If you find after a few meetings that your notes are not very accurate or helpful in organizing and understanding the material, meet with me at your first opportunity. One final point:   you should review notes taken at the previous meeting before going to class on any given day. This five or ten minute review will prove exceedingly valuable in various ways.

15.  Use Internet and E-Mail:   I will communicate by e-mail frequently with individual members of the class as well as the class as a whole.  To this end each member of the class needs to provide me with his or her e-mail addresses.  I will gather e-mail addresses in class.  It is expected that each member of the class will check his or her e-mail messages daily.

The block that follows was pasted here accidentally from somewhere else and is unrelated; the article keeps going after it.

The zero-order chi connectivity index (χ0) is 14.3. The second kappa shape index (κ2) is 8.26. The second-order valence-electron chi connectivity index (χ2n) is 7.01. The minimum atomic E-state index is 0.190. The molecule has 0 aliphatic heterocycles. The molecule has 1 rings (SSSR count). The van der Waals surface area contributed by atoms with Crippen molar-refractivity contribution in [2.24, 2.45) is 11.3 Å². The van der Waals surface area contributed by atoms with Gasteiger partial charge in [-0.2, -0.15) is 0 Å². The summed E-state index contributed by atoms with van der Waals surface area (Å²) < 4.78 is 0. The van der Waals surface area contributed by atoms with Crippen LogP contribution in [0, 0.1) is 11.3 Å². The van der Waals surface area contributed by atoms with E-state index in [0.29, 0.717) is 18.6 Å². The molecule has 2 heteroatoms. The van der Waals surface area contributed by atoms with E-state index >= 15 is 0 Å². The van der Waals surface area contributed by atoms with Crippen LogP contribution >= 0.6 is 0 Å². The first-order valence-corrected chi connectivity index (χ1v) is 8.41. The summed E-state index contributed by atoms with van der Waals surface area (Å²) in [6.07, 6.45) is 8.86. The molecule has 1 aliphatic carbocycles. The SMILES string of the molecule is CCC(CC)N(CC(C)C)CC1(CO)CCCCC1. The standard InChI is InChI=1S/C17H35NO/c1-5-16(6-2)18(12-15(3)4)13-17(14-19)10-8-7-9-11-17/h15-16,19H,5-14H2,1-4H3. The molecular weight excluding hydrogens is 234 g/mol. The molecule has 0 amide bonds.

Because the Internet has become such a valuable tool for gathering information and enhancing communication, we will be making extensive use of this during the semester.  Periodically I will assign reading material to be gleaned from the "net."  These assignments will be given by e-mail.

16.  Academic Integrity:  It is expected that students will act honorably in all activities related to this course and will refrain from any form of academic and professional dishonesty or deception in the classroom, clinical, and other learning settings. These behaviors include cheating, plagiarism, falsification of data, falsification of records, and aiding and/or abetting dishonesty.

17.    Accommodation of DisabilitiesFor information regarding Regis disability services policies, visit the web site of the Office of Disability Services.